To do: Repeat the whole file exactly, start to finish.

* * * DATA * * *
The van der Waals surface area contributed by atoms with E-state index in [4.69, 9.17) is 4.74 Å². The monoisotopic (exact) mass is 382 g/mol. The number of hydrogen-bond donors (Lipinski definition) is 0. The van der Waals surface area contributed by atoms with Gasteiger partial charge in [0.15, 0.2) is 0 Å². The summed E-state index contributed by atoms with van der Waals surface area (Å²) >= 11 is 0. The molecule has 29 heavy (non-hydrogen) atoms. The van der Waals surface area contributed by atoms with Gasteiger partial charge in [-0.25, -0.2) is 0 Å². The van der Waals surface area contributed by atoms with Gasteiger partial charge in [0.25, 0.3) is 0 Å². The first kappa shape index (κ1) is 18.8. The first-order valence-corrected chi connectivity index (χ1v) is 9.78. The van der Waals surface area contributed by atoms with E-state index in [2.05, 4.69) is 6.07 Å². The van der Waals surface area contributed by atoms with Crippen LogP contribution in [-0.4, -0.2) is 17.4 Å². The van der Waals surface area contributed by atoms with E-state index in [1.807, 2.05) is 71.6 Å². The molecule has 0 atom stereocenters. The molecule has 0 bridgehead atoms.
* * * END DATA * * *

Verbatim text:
The van der Waals surface area contributed by atoms with E-state index in [4.69, 9.17) is 4.74 Å². The monoisotopic (exact) mass is 382 g/mol. The number of hydrogen-bond donors (Lipinski definition) is 0. The van der Waals surface area contributed by atoms with Gasteiger partial charge in [0.15, 0.2) is 0 Å². The summed E-state index contributed by atoms with van der Waals surface area (Å²) >= 11 is 0. The molecule has 29 heavy (non-hydrogen) atoms. The van der Waals surface area contributed by atoms with Gasteiger partial charge in [-0.25, -0.2) is 0 Å². The van der Waals surface area contributed by atoms with Gasteiger partial charge in [0.25, 0.3) is 0 Å². The first kappa shape index (κ1) is 18.8. The first-order valence-corrected chi connectivity index (χ1v) is 9.78. The van der Waals surface area contributed by atoms with E-state index in [2.05, 4.69) is 6.07 Å². The van der Waals surface area contributed by atoms with Crippen LogP contribution in [-0.4, -0.2) is 17.4 Å². The van der Waals surface area contributed by atoms with E-state index in [1.807, 2.05) is 71.6 Å². The molecule has 0 atom stereocenters. The molecule has 0 bridgehead atoms.